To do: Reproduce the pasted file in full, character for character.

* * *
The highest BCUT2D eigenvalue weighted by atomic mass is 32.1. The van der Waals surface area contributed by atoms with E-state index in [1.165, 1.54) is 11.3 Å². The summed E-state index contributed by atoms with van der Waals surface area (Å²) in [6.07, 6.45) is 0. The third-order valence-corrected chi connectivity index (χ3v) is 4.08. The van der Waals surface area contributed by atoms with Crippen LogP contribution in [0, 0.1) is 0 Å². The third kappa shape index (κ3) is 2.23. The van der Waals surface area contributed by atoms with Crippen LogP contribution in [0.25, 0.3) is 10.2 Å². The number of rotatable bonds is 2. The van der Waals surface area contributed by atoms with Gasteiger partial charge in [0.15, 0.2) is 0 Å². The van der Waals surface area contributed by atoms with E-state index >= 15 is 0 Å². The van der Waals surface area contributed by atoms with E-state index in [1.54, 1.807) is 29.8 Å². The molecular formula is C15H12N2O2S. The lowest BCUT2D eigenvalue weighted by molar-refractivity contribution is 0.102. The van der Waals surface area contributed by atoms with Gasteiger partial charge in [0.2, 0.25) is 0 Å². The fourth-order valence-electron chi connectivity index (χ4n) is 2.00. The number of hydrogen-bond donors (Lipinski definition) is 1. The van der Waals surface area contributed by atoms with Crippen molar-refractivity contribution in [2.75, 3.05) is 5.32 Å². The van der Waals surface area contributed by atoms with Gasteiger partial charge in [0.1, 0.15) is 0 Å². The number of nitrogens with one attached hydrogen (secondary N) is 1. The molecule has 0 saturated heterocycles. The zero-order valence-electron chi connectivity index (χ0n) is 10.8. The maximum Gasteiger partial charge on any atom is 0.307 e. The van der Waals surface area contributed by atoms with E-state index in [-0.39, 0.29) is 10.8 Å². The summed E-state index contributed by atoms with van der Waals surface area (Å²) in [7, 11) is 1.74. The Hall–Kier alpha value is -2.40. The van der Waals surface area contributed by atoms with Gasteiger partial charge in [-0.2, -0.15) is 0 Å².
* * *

The highest BCUT2D eigenvalue weighted by atomic mass is 32.1. The van der Waals surface area contributed by atoms with E-state index in [1.165, 1.54) is 11.3 Å². The summed E-state index contributed by atoms with van der Waals surface area (Å²) in [6.07, 6.45) is 0. The third-order valence-corrected chi connectivity index (χ3v) is 4.08. The van der Waals surface area contributed by atoms with Crippen LogP contribution in [0, 0.1) is 0 Å². The third kappa shape index (κ3) is 2.23. The van der Waals surface area contributed by atoms with Crippen LogP contribution in [0.25, 0.3) is 10.2 Å². The number of rotatable bonds is 2. The van der Waals surface area contributed by atoms with Gasteiger partial charge in [0.15, 0.2) is 0 Å². The van der Waals surface area contributed by atoms with E-state index >= 15 is 0 Å². The van der Waals surface area contributed by atoms with E-state index in [1.54, 1.807) is 29.8 Å². The molecular formula is C15H12N2O2S. The lowest BCUT2D eigenvalue weighted by molar-refractivity contribution is 0.102. The van der Waals surface area contributed by atoms with Gasteiger partial charge in [0.2, 0.25) is 0 Å². The fourth-order valence-electron chi connectivity index (χ4n) is 2.00. The number of hydrogen-bond donors (Lipinski definition) is 1. The van der Waals surface area contributed by atoms with Crippen molar-refractivity contribution in [2.75, 3.05) is 5.32 Å². The van der Waals surface area contributed by atoms with Gasteiger partial charge in [0.1, 0.15) is 0 Å². The number of nitrogens with one attached hydrogen (secondary N) is 1. The molecule has 0 saturated heterocycles. The zero-order valence-electron chi connectivity index (χ0n) is 10.8. The maximum Gasteiger partial charge on any atom is 0.307 e. The van der Waals surface area contributed by atoms with E-state index in [-0.39, 0.29) is 10.8 Å². The summed E-state index contributed by atoms with van der Waals surface area (Å²) in [7, 11) is 1.74. The Hall–Kier alpha value is -2.40. The van der Waals surface area contributed by atoms with Gasteiger partial charge in [-0.2, -0.15) is 0 Å².